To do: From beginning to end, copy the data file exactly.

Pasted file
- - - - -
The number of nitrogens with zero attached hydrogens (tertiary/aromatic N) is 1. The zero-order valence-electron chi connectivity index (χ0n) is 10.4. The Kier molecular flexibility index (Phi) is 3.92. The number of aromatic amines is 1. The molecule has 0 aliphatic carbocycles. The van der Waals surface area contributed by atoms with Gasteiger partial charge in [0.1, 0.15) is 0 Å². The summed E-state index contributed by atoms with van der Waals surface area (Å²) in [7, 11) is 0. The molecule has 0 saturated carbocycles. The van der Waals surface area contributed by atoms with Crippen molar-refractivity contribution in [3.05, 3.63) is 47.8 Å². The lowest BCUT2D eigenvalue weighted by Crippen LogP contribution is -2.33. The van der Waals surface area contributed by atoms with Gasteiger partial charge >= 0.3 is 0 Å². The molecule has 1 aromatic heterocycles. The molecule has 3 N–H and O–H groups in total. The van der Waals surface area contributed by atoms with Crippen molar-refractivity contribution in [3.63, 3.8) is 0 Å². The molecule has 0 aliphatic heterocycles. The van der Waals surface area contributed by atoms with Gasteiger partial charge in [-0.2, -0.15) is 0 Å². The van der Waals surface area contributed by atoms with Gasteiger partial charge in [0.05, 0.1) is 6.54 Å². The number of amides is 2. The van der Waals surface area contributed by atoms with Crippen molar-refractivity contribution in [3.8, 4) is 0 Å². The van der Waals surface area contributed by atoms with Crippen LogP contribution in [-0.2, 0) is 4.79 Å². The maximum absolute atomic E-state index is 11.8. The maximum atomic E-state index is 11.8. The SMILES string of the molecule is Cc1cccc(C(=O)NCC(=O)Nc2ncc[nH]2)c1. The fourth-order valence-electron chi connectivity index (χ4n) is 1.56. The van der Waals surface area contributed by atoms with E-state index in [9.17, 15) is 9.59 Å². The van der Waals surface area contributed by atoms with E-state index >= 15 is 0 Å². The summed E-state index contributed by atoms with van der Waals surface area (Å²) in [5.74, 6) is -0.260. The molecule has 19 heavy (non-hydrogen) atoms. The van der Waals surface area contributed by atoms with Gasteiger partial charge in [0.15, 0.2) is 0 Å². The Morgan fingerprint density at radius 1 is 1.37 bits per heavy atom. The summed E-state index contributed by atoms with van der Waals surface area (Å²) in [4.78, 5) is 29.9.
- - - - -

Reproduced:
The number of nitrogens with zero attached hydrogens (tertiary/aromatic N) is 1. The zero-order valence-electron chi connectivity index (χ0n) is 10.4. The Kier molecular flexibility index (Phi) is 3.92. The number of aromatic amines is 1. The molecule has 0 aliphatic carbocycles. The van der Waals surface area contributed by atoms with Gasteiger partial charge in [0.1, 0.15) is 0 Å². The summed E-state index contributed by atoms with van der Waals surface area (Å²) in [7, 11) is 0. The molecule has 0 saturated carbocycles. The van der Waals surface area contributed by atoms with Crippen molar-refractivity contribution in [3.05, 3.63) is 47.8 Å². The lowest BCUT2D eigenvalue weighted by Crippen LogP contribution is -2.33. The van der Waals surface area contributed by atoms with Gasteiger partial charge >= 0.3 is 0 Å². The molecule has 1 aromatic heterocycles. The molecule has 3 N–H and O–H groups in total. The van der Waals surface area contributed by atoms with Crippen molar-refractivity contribution in [3.63, 3.8) is 0 Å². The molecule has 0 aliphatic heterocycles. The van der Waals surface area contributed by atoms with Gasteiger partial charge in [-0.2, -0.15) is 0 Å². The van der Waals surface area contributed by atoms with Gasteiger partial charge in [0.05, 0.1) is 6.54 Å². The number of amides is 2. The van der Waals surface area contributed by atoms with Crippen molar-refractivity contribution in [3.8, 4) is 0 Å². The van der Waals surface area contributed by atoms with Crippen LogP contribution in [-0.2, 0) is 4.79 Å². The maximum absolute atomic E-state index is 11.8. The maximum atomic E-state index is 11.8. The SMILES string of the molecule is Cc1cccc(C(=O)NCC(=O)Nc2ncc[nH]2)c1. The fourth-order valence-electron chi connectivity index (χ4n) is 1.56. The van der Waals surface area contributed by atoms with E-state index in [9.17, 15) is 9.59 Å². The van der Waals surface area contributed by atoms with E-state index >= 15 is 0 Å². The summed E-state index contributed by atoms with van der Waals surface area (Å²) in [5.74, 6) is -0.260. The molecule has 19 heavy (non-hydrogen) atoms. The van der Waals surface area contributed by atoms with Gasteiger partial charge in [0.15, 0.2) is 0 Å². The Morgan fingerprint density at radius 1 is 1.37 bits per heavy atom. The summed E-state index contributed by atoms with van der Waals surface area (Å²) in [4.78, 5) is 29.9.